Why I’m “Doubling Down” On The Trade Desk

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Why I’m “Doubling Down” On The Trade Desk

They laughed Steve Jobs’s team out of the room. In early 2009, Apple’s founder wanted to give app developers a way to make money by allowing them to sell ads.

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Mobile Ads

Keep in mind, most Americans didn’t even own a smartphone at the time. Mobile ads were the Wild West. But Jobs demanded his team get the world’s best brands to sign multimillion-dollar deals.

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The first advertising agency execs they visited literally giggled as they made their pitch. Ads on a tiny phone screen? Are you serious? Apple’s ad team eventually met with Citibank, which bought the first ever App Store ads. The team phoned up Jobs to tell him about the $1 million contract. Jobs wasn’t impressed and told them: “I didn’t say a million dollar deal; tell them we’re not taking it unless its $10 million.”

This was the starting line for one of the decade’s biggest disruptions.

Jobs got exactly what he wanted. Citibank signed the first $10 million contract. And the growth of ads on smartphones has been relentless ever since.

According to top media agency Zenith, companies will spend over $220 billion on mobile ads this year. Longtime RiskHedge readers know a tectonic shift completely flipped the ad industry on its head over the past decade.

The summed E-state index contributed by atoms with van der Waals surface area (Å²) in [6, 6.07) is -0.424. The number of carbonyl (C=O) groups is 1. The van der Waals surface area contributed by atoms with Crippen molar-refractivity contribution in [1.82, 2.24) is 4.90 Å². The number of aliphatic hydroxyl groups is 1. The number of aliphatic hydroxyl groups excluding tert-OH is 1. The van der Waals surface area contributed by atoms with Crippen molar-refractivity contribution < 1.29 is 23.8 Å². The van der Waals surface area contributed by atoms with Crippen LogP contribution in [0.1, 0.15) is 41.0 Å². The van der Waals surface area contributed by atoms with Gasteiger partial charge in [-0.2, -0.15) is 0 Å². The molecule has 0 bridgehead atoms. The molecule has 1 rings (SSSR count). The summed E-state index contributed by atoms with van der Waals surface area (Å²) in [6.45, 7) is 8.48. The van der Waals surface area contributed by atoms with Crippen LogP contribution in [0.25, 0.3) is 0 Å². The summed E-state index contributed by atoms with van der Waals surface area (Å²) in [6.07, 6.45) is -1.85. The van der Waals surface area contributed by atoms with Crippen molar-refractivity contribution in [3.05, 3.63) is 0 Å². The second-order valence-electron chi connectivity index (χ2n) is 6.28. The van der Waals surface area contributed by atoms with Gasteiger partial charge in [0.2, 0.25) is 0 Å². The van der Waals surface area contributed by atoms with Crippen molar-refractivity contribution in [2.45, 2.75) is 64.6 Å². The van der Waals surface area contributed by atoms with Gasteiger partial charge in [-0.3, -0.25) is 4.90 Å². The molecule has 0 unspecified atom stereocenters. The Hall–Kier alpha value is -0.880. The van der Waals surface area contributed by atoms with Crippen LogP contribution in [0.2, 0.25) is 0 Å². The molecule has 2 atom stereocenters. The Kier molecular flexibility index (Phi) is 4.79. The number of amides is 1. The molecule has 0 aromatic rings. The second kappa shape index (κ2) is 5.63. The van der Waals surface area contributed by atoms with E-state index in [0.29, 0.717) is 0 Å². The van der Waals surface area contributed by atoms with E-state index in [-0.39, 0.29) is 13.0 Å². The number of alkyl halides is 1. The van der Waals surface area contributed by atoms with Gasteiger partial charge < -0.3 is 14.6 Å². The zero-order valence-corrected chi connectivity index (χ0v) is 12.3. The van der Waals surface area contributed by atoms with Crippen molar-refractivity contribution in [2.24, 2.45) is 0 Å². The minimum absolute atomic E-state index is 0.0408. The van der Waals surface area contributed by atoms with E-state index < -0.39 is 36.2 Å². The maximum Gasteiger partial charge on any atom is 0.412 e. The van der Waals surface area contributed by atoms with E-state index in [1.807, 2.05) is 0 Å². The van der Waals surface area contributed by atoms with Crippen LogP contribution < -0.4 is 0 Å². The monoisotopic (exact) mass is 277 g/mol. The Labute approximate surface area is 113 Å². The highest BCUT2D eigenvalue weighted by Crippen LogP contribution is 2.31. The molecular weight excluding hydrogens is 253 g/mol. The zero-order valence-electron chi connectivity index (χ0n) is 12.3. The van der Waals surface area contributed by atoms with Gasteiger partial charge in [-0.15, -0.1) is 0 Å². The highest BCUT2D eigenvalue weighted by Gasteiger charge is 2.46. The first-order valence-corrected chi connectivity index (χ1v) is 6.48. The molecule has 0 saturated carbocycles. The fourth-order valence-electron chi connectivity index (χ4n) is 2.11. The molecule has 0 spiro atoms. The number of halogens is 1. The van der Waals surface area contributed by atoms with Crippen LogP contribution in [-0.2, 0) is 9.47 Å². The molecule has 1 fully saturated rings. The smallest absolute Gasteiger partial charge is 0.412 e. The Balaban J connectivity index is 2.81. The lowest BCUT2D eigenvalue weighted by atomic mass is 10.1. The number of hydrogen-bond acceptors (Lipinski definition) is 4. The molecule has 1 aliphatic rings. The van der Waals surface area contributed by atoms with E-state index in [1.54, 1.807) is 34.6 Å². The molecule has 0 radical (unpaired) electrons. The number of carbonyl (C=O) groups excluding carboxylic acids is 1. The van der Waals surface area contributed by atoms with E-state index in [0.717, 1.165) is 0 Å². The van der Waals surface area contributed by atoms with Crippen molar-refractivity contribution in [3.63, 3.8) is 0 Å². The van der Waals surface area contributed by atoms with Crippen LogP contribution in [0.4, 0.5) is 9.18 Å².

Before the internet took off, we watched TV and read magazines for entertainment. So advertisers ploughed money into TV commercials, full-page newspaper ads, magazines, billboards, and radio. In 2000, 90 cents of every ad dollar went into TV and print.

But today, 3.8 billion people use a smartphone. So, marketers now spend billions of dollars trying to grab our attention online. In fact, the world’s largest ad agency, WPP, found digital ads accounted for over 50% of total spending for the first time ever last year:

ad spending

Coronavirus Pandemic: A Boon For Snap

Andrea Romo earns $12.50/hour working at Lowe’s in Albuquerque. She often uses the social media app Snapchat, which lets you record videos and send them to friends. And last Thanksgiving, she uploaded a clip of her sister deep frying a turkey.

Two weeks later, Andrea discovered the video was so popular it earned her about $500,000. Just like Facebook, Snapchat makes virtually all its money by selling ads. It then uses this money to pay folks who make hit videos.

COVID has been a boon for Snapchat (SNAP). Advertisers are spending more money than ever on its platform. And the stock handed investors 5X gains over the past year:

snap

COVID’s fundamental disruption was moving almost everything online. Over the past decade, internet shopping grew at a steady 15% pace each year. Last year, growth tripled. Here’s the thing: folks often fail to connect the dots between two related disruptions. We know the whole world moved online during the pandemic. Now we’re staring at our screens all day.

Advertisers follow eyeballs. So it makes sense that companies who sell online ads like Snapchat are flush with cash. Spending on traditional ads plunged 15% last year. But online ad platforms had their best year ever. For example, Google sold a record $147 billion worth of ads last year. This big shift to online advertising has also lit a spark under one of my favorite disruptors.